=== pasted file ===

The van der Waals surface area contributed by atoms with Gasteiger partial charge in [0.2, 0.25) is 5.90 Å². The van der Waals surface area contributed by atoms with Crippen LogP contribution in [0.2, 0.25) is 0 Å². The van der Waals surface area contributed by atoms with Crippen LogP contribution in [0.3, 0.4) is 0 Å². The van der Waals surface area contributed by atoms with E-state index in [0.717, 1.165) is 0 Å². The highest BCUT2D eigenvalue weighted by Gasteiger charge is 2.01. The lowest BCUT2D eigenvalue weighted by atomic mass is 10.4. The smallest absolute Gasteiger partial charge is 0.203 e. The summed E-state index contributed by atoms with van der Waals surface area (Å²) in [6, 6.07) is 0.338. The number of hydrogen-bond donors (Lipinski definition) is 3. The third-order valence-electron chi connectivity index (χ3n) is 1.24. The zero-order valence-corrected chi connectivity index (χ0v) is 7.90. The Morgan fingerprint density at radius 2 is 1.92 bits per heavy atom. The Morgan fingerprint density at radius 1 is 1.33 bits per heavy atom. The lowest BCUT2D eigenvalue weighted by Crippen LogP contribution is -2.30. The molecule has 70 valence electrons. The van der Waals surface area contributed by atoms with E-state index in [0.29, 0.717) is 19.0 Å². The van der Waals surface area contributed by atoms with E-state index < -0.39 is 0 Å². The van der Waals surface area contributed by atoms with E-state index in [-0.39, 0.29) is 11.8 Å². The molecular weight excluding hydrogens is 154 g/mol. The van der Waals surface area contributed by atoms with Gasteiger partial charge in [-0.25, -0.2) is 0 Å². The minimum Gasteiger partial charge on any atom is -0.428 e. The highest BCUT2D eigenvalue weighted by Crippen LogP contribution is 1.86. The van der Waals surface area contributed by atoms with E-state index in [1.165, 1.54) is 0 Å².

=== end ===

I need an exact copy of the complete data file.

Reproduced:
The van der Waals surface area contributed by atoms with Gasteiger partial charge in [0.2, 0.25) is 5.90 Å². The van der Waals surface area contributed by atoms with Crippen LogP contribution in [0.2, 0.25) is 0 Å². The van der Waals surface area contributed by atoms with Crippen LogP contribution in [0.3, 0.4) is 0 Å². The van der Waals surface area contributed by atoms with E-state index in [0.717, 1.165) is 0 Å². The highest BCUT2D eigenvalue weighted by Gasteiger charge is 2.01. The lowest BCUT2D eigenvalue weighted by atomic mass is 10.4. The smallest absolute Gasteiger partial charge is 0.203 e. The summed E-state index contributed by atoms with van der Waals surface area (Å²) in [6, 6.07) is 0.338. The number of hydrogen-bond donors (Lipinski definition) is 3. The third-order valence-electron chi connectivity index (χ3n) is 1.24. The zero-order valence-corrected chi connectivity index (χ0v) is 7.90. The Morgan fingerprint density at radius 2 is 1.92 bits per heavy atom. The Morgan fingerprint density at radius 1 is 1.33 bits per heavy atom. The lowest BCUT2D eigenvalue weighted by Crippen LogP contribution is -2.30. The molecule has 70 valence electrons. The van der Waals surface area contributed by atoms with E-state index in [0.29, 0.717) is 19.0 Å². The van der Waals surface area contributed by atoms with E-state index < -0.39 is 0 Å². The van der Waals surface area contributed by atoms with E-state index in [-0.39, 0.29) is 11.8 Å². The molecular weight excluding hydrogens is 154 g/mol. The van der Waals surface area contributed by atoms with Gasteiger partial charge in [-0.25, -0.2) is 0 Å². The minimum Gasteiger partial charge on any atom is -0.428 e. The highest BCUT2D eigenvalue weighted by Crippen LogP contribution is 1.86. The van der Waals surface area contributed by atoms with E-state index in [1.165, 1.54) is 0 Å².